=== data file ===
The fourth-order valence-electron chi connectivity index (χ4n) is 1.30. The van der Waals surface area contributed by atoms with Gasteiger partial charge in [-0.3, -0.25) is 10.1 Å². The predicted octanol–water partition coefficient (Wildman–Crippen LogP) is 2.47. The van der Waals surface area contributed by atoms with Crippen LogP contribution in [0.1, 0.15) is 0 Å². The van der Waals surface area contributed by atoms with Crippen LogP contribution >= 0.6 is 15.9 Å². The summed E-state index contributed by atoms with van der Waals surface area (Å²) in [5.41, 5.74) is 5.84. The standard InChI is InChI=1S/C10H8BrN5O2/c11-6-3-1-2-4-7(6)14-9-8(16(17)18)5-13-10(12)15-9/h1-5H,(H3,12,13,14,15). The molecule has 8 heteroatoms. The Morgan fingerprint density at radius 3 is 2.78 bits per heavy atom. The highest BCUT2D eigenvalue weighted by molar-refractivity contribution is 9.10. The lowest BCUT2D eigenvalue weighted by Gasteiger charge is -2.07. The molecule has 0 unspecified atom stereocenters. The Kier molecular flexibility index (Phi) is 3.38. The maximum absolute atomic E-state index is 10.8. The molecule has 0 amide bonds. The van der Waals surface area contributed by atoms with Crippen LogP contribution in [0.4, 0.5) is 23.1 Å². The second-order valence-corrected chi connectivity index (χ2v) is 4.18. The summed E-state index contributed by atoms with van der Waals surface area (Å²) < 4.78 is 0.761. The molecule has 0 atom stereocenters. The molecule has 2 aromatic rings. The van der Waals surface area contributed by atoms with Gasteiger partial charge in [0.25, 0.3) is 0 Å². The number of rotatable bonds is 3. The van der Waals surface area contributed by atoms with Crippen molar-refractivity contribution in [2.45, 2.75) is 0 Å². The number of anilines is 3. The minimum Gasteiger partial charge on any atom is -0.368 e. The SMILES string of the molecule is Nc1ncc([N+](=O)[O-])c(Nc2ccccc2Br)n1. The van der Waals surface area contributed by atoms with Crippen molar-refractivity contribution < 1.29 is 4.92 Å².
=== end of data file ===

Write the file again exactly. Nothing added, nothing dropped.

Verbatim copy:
The fourth-order valence-electron chi connectivity index (χ4n) is 1.30. The van der Waals surface area contributed by atoms with Gasteiger partial charge in [-0.3, -0.25) is 10.1 Å². The predicted octanol–water partition coefficient (Wildman–Crippen LogP) is 2.47. The van der Waals surface area contributed by atoms with Crippen LogP contribution in [0.1, 0.15) is 0 Å². The van der Waals surface area contributed by atoms with Crippen LogP contribution >= 0.6 is 15.9 Å². The summed E-state index contributed by atoms with van der Waals surface area (Å²) in [5.41, 5.74) is 5.84. The standard InChI is InChI=1S/C10H8BrN5O2/c11-6-3-1-2-4-7(6)14-9-8(16(17)18)5-13-10(12)15-9/h1-5H,(H3,12,13,14,15). The molecule has 8 heteroatoms. The Morgan fingerprint density at radius 3 is 2.78 bits per heavy atom. The highest BCUT2D eigenvalue weighted by molar-refractivity contribution is 9.10. The lowest BCUT2D eigenvalue weighted by Gasteiger charge is -2.07. The molecule has 0 unspecified atom stereocenters. The Kier molecular flexibility index (Phi) is 3.38. The maximum absolute atomic E-state index is 10.8. The molecule has 0 amide bonds. The van der Waals surface area contributed by atoms with Crippen LogP contribution in [0.4, 0.5) is 23.1 Å². The second-order valence-corrected chi connectivity index (χ2v) is 4.18. The summed E-state index contributed by atoms with van der Waals surface area (Å²) < 4.78 is 0.761. The molecule has 0 atom stereocenters. The molecule has 2 aromatic rings. The van der Waals surface area contributed by atoms with Gasteiger partial charge in [0.25, 0.3) is 0 Å². The number of rotatable bonds is 3. The van der Waals surface area contributed by atoms with Crippen molar-refractivity contribution in [2.45, 2.75) is 0 Å². The number of anilines is 3. The minimum Gasteiger partial charge on any atom is -0.368 e. The SMILES string of the molecule is Nc1ncc([N+](=O)[O-])c(Nc2ccccc2Br)n1. The van der Waals surface area contributed by atoms with Crippen molar-refractivity contribution < 1.29 is 4.92 Å².